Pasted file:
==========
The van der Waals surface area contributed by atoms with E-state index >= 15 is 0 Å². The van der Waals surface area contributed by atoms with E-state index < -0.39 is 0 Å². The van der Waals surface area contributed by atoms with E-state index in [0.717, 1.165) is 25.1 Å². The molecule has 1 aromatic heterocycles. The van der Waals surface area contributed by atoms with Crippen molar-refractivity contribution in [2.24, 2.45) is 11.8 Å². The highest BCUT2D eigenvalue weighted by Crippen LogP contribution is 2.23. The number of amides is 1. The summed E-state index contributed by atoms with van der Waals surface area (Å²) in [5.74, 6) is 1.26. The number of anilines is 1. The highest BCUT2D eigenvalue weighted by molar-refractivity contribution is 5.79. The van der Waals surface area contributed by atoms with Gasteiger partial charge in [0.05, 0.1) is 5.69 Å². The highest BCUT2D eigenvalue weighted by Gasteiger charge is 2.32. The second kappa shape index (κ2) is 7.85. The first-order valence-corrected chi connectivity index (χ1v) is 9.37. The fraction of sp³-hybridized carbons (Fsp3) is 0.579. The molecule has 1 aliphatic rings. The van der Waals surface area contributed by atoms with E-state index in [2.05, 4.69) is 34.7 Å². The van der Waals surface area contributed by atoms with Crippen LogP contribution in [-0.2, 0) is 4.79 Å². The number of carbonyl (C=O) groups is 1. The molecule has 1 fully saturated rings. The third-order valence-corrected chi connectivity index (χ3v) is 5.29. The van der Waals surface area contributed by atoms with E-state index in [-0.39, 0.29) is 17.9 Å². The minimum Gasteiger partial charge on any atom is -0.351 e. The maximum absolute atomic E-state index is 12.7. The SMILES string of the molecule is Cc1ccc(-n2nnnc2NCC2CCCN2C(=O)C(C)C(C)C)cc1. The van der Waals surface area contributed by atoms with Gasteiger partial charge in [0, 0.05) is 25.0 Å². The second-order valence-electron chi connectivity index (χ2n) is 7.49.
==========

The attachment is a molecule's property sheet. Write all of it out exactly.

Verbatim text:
The van der Waals surface area contributed by atoms with E-state index >= 15 is 0 Å². The van der Waals surface area contributed by atoms with E-state index < -0.39 is 0 Å². The van der Waals surface area contributed by atoms with E-state index in [0.717, 1.165) is 25.1 Å². The molecule has 1 aromatic heterocycles. The van der Waals surface area contributed by atoms with Crippen molar-refractivity contribution in [2.24, 2.45) is 11.8 Å². The highest BCUT2D eigenvalue weighted by Crippen LogP contribution is 2.23. The number of amides is 1. The summed E-state index contributed by atoms with van der Waals surface area (Å²) in [5.74, 6) is 1.26. The number of anilines is 1. The highest BCUT2D eigenvalue weighted by molar-refractivity contribution is 5.79. The van der Waals surface area contributed by atoms with Gasteiger partial charge in [0.05, 0.1) is 5.69 Å². The highest BCUT2D eigenvalue weighted by Gasteiger charge is 2.32. The second kappa shape index (κ2) is 7.85. The first-order valence-corrected chi connectivity index (χ1v) is 9.37. The fraction of sp³-hybridized carbons (Fsp3) is 0.579. The molecule has 1 aliphatic rings. The van der Waals surface area contributed by atoms with E-state index in [2.05, 4.69) is 34.7 Å². The van der Waals surface area contributed by atoms with Crippen LogP contribution in [-0.2, 0) is 4.79 Å². The number of carbonyl (C=O) groups is 1. The molecule has 1 fully saturated rings. The third-order valence-corrected chi connectivity index (χ3v) is 5.29. The van der Waals surface area contributed by atoms with E-state index in [-0.39, 0.29) is 17.9 Å². The minimum Gasteiger partial charge on any atom is -0.351 e. The maximum absolute atomic E-state index is 12.7. The SMILES string of the molecule is Cc1ccc(-n2nnnc2NCC2CCCN2C(=O)C(C)C(C)C)cc1. The van der Waals surface area contributed by atoms with Gasteiger partial charge in [0, 0.05) is 25.0 Å². The second-order valence-electron chi connectivity index (χ2n) is 7.49.